Real-time and RT-PCR Studies

Total RNA was extracted using the TRIzol reagent method (Invitrogen). The quality of RNA samples was assessed with an Agilent 2100 Bioanalyzer (Agilent Technologies, Palo Alto, CA). One μg of total RNA was used for semiquantitative real-time RT-PCR (AMV first-strand cDNA Synthesis kit and Faststart DNA Master SYBR Green 1 PCR mix; Roche Diagnostics), with the following primers: GPR17 forward, CTGCTACCTGCTGATCATTCG and reverse, TAGACTGAACGGTGGATGTGG; MPB forward, CGATTGGGTGTCACTCCGAAA and reverse, CCCAGCAGAGAATGAACACAA; PLP1 forward, AAGTCGCAGAGGAATGAAAGC and reverse, AAGGACATTCCTGCTTTCTACC; GAPDH forward, AATGCATCCTGCACCACCAAC and reverse, TGGATGCAGGGATGTTCTG.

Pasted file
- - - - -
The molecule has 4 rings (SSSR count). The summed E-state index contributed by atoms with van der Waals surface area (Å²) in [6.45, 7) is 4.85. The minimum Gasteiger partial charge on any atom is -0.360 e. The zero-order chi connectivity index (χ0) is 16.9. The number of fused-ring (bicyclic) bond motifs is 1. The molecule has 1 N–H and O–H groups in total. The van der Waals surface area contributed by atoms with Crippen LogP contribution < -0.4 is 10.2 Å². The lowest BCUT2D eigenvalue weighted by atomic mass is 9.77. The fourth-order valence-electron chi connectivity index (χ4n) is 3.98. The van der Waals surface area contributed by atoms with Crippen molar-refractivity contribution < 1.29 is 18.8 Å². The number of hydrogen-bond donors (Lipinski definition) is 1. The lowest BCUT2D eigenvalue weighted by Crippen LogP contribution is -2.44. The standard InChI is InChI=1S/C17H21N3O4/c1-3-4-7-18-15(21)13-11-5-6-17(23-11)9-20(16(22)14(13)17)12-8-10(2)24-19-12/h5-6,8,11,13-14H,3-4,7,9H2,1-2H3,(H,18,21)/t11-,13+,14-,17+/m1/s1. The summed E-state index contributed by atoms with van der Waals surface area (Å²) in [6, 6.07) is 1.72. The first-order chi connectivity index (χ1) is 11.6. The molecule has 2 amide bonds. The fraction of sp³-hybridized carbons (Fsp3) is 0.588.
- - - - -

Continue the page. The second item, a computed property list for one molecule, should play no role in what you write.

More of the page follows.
Data analysis was performed using LightCycler software (Roche Diagnostics) with quantification and melting curve options. The acquired fluorescence signal was quantified by the second derivative maximum method using LightCycler data analysis software to obtain crossing point values (Cp) and PCR efficiency (E). Changes in concentration of the amplified target were detected as differences in threshold cycle (ΔCp) between samples; relative expression ratio (R) of target genes were calculated based on E and ΔCP and expressed as a ratio to the reference housekeeping gene GAPDH.